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Care facilities blasted by watchdog

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THREE Wigan elderly care facilities have been blasted by a health watchdog in a damning report into a worrying list of failings.

The companies – which have responsibilities across the borough – have now been warned that they must take action after failing to meet minimum standards or face censure for potential non-compliance.

The Care Quality Commission (CQC) was today joined by the area’s local HealthWatch group in warning the businesses that all three now face close scrutiny to make sure they carry out improvements.

The three care firms – Norfolk House in Springfield, Ashton-based Makerfield Home Care Agency plus Leigh’s High Peak Lodge – have failed a total of nine quality standards ranging from cleanliness and infection control to unsatisfactory record-keeping and management of medicines. The CQC Inspectors, who visited the businesses in July, found a catalogue of incidents which were sufficient for a formal ‘Action Needed’ notification.

Failings included:

Norfolk House - a clinical waste bin situated in the home’s laundry next to the clean washing leading to a potential risk of airborne infections to the laundry. Several bedrooms were found to be “malodorous with a smell of urine”. Three fire doors were seen to be wedged open. Wallpaper was peeling off the walls and sinks were cracked.

Makerfield Home Care Agency - appropriate checks were not always taken before staff began work. One staff member’s file contained two written references and one staff file contained only one written reference. Members of staff had been working alone delivering care and support to people prior to a full disclosure and barring check being completed. Failure to carry out effective recruitment procedures may result in staff being employed who were not suitable for the role.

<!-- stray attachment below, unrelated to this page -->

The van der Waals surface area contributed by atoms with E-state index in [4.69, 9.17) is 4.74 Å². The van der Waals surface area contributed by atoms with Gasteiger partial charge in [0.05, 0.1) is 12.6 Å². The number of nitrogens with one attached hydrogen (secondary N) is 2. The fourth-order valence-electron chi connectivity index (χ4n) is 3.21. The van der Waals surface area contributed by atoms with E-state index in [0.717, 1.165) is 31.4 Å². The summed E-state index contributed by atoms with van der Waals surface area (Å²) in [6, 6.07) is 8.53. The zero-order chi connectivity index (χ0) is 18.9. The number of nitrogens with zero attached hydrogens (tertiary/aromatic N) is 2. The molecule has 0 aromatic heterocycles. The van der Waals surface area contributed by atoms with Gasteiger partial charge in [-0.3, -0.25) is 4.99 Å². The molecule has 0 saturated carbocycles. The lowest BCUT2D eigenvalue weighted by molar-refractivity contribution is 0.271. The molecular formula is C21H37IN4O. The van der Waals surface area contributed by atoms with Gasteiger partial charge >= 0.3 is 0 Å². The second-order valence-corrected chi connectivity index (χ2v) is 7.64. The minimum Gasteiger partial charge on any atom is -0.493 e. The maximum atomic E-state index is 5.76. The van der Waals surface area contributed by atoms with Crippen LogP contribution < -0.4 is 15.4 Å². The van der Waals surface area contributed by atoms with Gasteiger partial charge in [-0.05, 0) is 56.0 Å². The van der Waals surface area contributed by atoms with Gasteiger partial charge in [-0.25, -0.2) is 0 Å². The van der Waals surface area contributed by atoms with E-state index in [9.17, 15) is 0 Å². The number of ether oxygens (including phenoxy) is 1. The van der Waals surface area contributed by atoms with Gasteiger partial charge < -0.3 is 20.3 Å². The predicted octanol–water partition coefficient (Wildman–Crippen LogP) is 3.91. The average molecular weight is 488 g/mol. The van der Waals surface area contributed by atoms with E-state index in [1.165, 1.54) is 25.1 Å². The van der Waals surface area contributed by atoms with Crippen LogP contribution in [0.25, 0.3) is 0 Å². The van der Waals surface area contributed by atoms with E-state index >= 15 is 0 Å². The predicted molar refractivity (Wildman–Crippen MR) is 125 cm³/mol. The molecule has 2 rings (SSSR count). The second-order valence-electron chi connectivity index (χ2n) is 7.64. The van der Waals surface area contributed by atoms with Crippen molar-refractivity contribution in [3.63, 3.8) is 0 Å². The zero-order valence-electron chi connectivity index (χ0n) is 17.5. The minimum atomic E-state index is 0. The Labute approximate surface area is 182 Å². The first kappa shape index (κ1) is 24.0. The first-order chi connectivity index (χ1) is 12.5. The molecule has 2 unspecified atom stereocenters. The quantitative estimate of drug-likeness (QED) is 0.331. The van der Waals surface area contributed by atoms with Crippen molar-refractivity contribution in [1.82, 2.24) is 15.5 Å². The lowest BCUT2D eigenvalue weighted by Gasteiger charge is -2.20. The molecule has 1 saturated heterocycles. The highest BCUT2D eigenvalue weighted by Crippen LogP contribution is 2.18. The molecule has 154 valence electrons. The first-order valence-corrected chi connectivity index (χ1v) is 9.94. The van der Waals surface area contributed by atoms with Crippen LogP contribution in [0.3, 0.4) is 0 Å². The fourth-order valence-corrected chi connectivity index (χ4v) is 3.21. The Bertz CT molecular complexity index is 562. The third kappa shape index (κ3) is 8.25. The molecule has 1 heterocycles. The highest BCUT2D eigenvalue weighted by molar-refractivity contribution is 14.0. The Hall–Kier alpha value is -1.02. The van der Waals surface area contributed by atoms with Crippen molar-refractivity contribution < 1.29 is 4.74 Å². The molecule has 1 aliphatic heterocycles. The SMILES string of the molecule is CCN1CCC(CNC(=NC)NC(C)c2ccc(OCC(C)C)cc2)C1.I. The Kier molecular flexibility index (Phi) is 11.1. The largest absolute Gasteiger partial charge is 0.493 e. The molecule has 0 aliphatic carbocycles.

High Peak Lodge - difficulty in finding information and “checking and confirming people’s medicines” due to a “lack of consistency in where it was recorded”. Staff were found to be failing to adhere to the home’s medicines policy.

None of the care homes have commented on the CQC’s report but Sir Ian McCartney, chairman of Wigan HealthWatch and a former Health Secretary and Makerfield MP, branded the report’s findings “concerning”.

He said: “Both St Helens and Wigan councils have withdrawn the contracts they had with Makerfield Home Care Agency at my request, based on their very poor reports from the Care Quality Commission.

“In relation to High Peak Lodge, theirs is an issue relating to the management of medicines records.

“However, the one that gives me real concerns is Norfolk House and you will notice that they fail six of the nine national standards, including; Care and Welfare, Cleanliness and Infection Control and Safety and Suitability of Premises, to name just a few.

“This is a report that HealthWatch will be following up with the Care Quality Commission at our regular meetings and also as a matter of urgency with the Local Authority Procurement Officials to assure us that they will be following this report up to secure all of the improvements in swift time.

“I will be asking the Care Quality Commission to do a detailed follow up as soon as possible and to advise us of what they find.”

 
 
 

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